This time two years ago, I was sick to my stomach with nerves and anxiety as I agonised over and over again about whether I should go abroad for my third year. This time last year, I was riding bikes through the Dutch streets with my friends, heading out to celebrate a recent essay submission. This time this year, I’m looking forward to my upcoming weekend trip back to the Netherlands, where I’m interviewing for jobs that could bring me back to my second home.
I am a researcher by nature, meaning that no decision is ever taken lightly. I had pictured myself in Copenhagen or Amsterdam, so felt out of my depth once I was offered a place in the small Dutch city of Leiden. I set about trying to glean anything I could about this place that I knew nothing about. I interrogated every Dutch person I encountered, scoured the depths of the internet for any revealing hashtag, and even used Google Street View to virtually walk around the streets of Leiden. I hoarded tidbits of information, turning each new fact over and over again, trying to see how I would fit into a new life in the Netherlands. Although the Netherlands is relatively close to the UK, both in terms of geography and culture, I was reluctant to leave behind the safe niche I’d carved out for myself in Edinburgh. Eventually, I decided to take my place at Leiden University.
I remember my first day clearly, arriving in mid-August, with a small suitcase and an Airbnb booked for the next week. Due to administrative issues, my university place hadn’t been fully confirmed until a couple of weeks before then, meaning that I had had no time to find a house or fully prepare. After a long nap, I tentatively stepped out for the first time into the city I would make my home for a full year. My first Snapchat was of one of the many picturesque bridges, with the starry-eyed caption “everything and everyone is so pretty, and every single person is on a bike”.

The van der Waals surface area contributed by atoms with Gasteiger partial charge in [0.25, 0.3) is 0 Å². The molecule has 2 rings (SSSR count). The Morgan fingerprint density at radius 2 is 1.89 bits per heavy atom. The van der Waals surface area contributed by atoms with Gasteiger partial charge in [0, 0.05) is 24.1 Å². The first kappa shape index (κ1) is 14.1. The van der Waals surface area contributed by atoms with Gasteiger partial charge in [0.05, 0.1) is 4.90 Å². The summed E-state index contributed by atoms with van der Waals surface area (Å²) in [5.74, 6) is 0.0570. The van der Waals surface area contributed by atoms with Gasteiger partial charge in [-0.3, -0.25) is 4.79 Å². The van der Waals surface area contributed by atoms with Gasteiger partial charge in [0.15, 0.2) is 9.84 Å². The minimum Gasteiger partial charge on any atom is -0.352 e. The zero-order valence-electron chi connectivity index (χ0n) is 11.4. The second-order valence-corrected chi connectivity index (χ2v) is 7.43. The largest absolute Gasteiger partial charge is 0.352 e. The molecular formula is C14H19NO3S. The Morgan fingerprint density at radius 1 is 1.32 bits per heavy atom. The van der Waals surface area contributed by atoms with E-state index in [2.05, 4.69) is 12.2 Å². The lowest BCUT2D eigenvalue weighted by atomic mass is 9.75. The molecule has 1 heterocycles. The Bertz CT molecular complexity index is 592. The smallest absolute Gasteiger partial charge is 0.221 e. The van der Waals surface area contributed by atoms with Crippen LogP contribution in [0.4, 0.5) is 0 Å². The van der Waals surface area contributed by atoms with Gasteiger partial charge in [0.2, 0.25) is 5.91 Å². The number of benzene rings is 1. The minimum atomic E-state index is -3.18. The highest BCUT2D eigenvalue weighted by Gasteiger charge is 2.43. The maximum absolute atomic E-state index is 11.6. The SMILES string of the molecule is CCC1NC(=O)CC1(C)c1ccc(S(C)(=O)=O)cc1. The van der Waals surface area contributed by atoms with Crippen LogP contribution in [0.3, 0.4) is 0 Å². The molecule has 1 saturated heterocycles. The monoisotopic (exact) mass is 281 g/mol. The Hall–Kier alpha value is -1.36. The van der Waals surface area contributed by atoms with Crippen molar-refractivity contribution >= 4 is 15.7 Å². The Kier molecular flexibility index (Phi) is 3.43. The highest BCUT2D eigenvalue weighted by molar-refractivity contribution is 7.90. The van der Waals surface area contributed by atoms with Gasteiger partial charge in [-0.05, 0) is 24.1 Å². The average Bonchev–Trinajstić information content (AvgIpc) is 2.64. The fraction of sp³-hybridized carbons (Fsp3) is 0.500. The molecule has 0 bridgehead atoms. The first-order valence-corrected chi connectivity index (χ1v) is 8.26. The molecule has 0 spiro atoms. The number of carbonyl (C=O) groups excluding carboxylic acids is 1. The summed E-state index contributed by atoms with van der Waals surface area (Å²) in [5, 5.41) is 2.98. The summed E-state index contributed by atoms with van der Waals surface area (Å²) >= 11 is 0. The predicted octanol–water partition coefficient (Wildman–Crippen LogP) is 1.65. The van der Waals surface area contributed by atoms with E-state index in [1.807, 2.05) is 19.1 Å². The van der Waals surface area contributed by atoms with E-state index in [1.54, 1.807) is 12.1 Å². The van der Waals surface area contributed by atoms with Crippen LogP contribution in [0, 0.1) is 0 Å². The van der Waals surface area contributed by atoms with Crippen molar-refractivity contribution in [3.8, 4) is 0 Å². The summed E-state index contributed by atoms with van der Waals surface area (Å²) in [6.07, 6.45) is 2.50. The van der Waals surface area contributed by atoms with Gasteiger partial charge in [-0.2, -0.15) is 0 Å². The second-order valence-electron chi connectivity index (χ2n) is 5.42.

I threw myself into the orientation week and flat-hunting, finding myself with an incredible group of friends and a cute house a week after arrival. After some initial shuffling around of courses, which is one of the more frustrating elements of ERASMUS, I soon found myself in an easy routine. I spent my days going to class, having coffees with classmates, and taking day trips around the country. Most evenings, I would see my friends for a beer, invariably running into people we knew out at the student bar.
I got used to a different style of teaching, which was usually in classes of around 15, instead of lectures like in Edinburgh. I actually got to know my professors and had interesting conversations about their research. In the first exam, I was shocked at how casual it was. My Dutch classmates were confused when I asked about anonymous marking and exam hall rules.
All too quickly, the summer rolled around and my year abroad was ending. I spent those long, hot days perched next to the canal in the local park, defending my picnic from vicious ducks. On more energetic days, I would rope my friends in for 45-minute cycle to Katwijk beach, where we’d sit and swim all afternoon. I stayed as long as I could in Leiden, all the way up until my term in Edinburgh was starting. I left the country in a flurry of hugs, laughter, and tears, but filled with hope that one day I would be able to come back for good.
Image: Erik Zachte via Wikimedia Commons